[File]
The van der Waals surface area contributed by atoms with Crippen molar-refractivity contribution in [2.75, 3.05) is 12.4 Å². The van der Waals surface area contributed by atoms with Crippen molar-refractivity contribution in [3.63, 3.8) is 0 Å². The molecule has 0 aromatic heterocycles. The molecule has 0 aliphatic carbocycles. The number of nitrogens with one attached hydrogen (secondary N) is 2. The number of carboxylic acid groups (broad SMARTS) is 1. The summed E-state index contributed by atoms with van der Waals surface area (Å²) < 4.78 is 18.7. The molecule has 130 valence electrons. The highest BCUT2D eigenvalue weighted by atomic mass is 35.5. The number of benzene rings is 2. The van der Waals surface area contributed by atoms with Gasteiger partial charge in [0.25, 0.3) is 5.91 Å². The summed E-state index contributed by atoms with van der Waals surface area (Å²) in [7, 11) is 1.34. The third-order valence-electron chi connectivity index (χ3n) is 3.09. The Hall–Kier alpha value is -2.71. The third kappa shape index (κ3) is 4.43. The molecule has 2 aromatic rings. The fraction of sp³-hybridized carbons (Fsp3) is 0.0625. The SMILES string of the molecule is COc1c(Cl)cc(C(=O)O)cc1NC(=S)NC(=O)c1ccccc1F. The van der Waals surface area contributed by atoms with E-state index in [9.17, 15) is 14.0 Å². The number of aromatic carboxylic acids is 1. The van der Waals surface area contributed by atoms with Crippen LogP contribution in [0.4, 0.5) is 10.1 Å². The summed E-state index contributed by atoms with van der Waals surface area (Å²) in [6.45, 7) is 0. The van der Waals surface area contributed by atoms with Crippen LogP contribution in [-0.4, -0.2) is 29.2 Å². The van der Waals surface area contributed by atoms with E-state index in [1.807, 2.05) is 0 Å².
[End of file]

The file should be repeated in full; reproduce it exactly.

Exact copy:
The van der Waals surface area contributed by atoms with Crippen molar-refractivity contribution in [2.75, 3.05) is 12.4 Å². The van der Waals surface area contributed by atoms with Crippen molar-refractivity contribution in [3.63, 3.8) is 0 Å². The molecule has 0 aromatic heterocycles. The molecule has 0 aliphatic carbocycles. The number of nitrogens with one attached hydrogen (secondary N) is 2. The number of carboxylic acid groups (broad SMARTS) is 1. The summed E-state index contributed by atoms with van der Waals surface area (Å²) < 4.78 is 18.7. The molecule has 130 valence electrons. The highest BCUT2D eigenvalue weighted by atomic mass is 35.5. The number of benzene rings is 2. The van der Waals surface area contributed by atoms with Gasteiger partial charge in [0.25, 0.3) is 5.91 Å². The summed E-state index contributed by atoms with van der Waals surface area (Å²) in [7, 11) is 1.34. The third-order valence-electron chi connectivity index (χ3n) is 3.09. The Hall–Kier alpha value is -2.71. The third kappa shape index (κ3) is 4.43. The molecule has 2 aromatic rings. The fraction of sp³-hybridized carbons (Fsp3) is 0.0625. The SMILES string of the molecule is COc1c(Cl)cc(C(=O)O)cc1NC(=S)NC(=O)c1ccccc1F. The van der Waals surface area contributed by atoms with E-state index in [9.17, 15) is 14.0 Å². The number of aromatic carboxylic acids is 1. The van der Waals surface area contributed by atoms with Crippen LogP contribution in [0.4, 0.5) is 10.1 Å². The summed E-state index contributed by atoms with van der Waals surface area (Å²) in [6.45, 7) is 0. The van der Waals surface area contributed by atoms with Crippen LogP contribution in [-0.4, -0.2) is 29.2 Å². The van der Waals surface area contributed by atoms with E-state index in [1.807, 2.05) is 0 Å².